When you use a browser, you are accessing the Internet the way people have since the technology’s introduction. Bookmarks, windows, tabs, URL bar, back and forward navigation as well as the reload button have all been standard UI features for the past 20 years. But the Internet has evolved, and so has the way we use it and the devices we use it on. So, why shouldn’t the experience of browsing the Internet change as well?
Enter Opera’s new browser, Coast. Dutch designer Huib Kleinhout has leapfrogged to the next stage of interface development. He and the team at Opera threw out two decades of preconceptions about what a browser should be by locking themselves in a room and refusing to emerge until they had answered the question, “What should a tablet browser be?”
We caught up with Huib and asked him about his built-from-scratch, tablet-specific browser.
What made you want to create a product like this? What was the inspiration?
I realized that we were stuck, that [browser] technology didn’t evolve and the user experience hadn’t evolved. I really wanted to start from scratch and just start making a browser for the web that is now, for the way that people use the Internet now, which is through tablets and mobile phones, and not keyboards and mice.
The default browser on the iPad doesn’t feel that great. Small buttons and flickering content, we wanted to make something that looks nicer, and feels like an app not a legacy browser. I think we achieved that with Coast. You have an interface that you can control with swipes everywhere. You can swipe down the search fields. You can swipe down your favorite sites, all easy gestures on the touch screen.
Everything is animated with smooth transitions. It feels light and it feels fun to drag things around. That is the uncomplicated experience that we wanted to create. You can do the same things that you can do with a traditional browser without all the clumsy old technology, which we think is useless baggage.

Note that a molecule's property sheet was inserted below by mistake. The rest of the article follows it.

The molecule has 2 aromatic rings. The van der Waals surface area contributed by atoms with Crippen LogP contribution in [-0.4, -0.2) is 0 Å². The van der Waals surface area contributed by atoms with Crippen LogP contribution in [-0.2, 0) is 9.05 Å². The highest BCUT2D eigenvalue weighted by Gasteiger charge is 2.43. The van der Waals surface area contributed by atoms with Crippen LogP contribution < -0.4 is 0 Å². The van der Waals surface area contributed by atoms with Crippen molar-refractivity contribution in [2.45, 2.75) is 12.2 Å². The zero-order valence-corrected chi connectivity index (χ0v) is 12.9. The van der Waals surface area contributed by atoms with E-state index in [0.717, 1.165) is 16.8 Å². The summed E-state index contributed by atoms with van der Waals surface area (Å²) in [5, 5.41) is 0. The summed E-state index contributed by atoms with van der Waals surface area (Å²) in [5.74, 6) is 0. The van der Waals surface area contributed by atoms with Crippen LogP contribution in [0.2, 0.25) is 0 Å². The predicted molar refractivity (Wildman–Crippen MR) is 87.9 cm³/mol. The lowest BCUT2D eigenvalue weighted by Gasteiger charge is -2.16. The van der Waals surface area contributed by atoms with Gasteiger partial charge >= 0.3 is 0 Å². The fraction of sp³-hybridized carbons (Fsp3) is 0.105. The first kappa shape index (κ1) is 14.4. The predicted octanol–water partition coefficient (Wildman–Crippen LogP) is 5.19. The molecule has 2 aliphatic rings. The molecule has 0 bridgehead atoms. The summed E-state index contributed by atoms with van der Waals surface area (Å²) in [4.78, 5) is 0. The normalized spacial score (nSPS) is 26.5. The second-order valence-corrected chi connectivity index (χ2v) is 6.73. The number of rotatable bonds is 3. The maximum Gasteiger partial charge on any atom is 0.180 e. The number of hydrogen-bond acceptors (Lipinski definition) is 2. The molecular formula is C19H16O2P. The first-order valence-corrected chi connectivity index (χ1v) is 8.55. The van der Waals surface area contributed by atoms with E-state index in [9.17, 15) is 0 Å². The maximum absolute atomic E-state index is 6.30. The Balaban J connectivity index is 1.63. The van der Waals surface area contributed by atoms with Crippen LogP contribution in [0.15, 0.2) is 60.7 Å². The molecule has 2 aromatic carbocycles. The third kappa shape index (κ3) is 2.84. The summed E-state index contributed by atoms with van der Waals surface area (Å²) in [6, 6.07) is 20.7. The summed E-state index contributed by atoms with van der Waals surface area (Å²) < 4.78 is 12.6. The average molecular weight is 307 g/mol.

Technically, how did you approach Coast? Is it just a skin over traditional browser?
No. We built everything from the ground up, with the goal of making browser interfaces and experiences a lot simpler and smoother. For example, Coast remembers where a user was on a site when they reload it, and even if they restart the application, it remembers their location and brings up new content. We also got rid of many of the technical buttons that you have in a traditional browser and put them under the hood.
What was the inspiration for the design and the user interface?
One of the important visions behind Coast is to allow for the creation of quality content. Websites really define what kind of user experience they want surfers to have. We want to give these sites the full screen real estate, so they can determine themselves how they appear to the user. The only part of Coast’s design that you see on the page is the back bar and the little buttons along the bottom. They’re not dominant. The rest is just the website.
If you could say that there is a central flaw with modern browsers, what would it be? How does Coast attempt to fix that?
The user experience today is so focused on this old technology. The fact that the user has tabs and bookmarks and Internet addresses — all these technical details are not important takes away from the overall browsing experience. The only thing the user want to do is to check his or her Facebook status, or check the weather, or see what’s on TV. The user is not interested in managing technology. We have solved all that by putting technology in the background.
I think that from a designer’s point of view the biggest achievement that you can have when tackling an already existing product is to make it simpler.
From our experience with Coast, it is clear that Huib and the team at Opera have built an intuitive browser made for tablet users. It is extremely easy to use, simple and functional which makes for a pleasurable browsing experience that we will keep on our iPads for quite some time.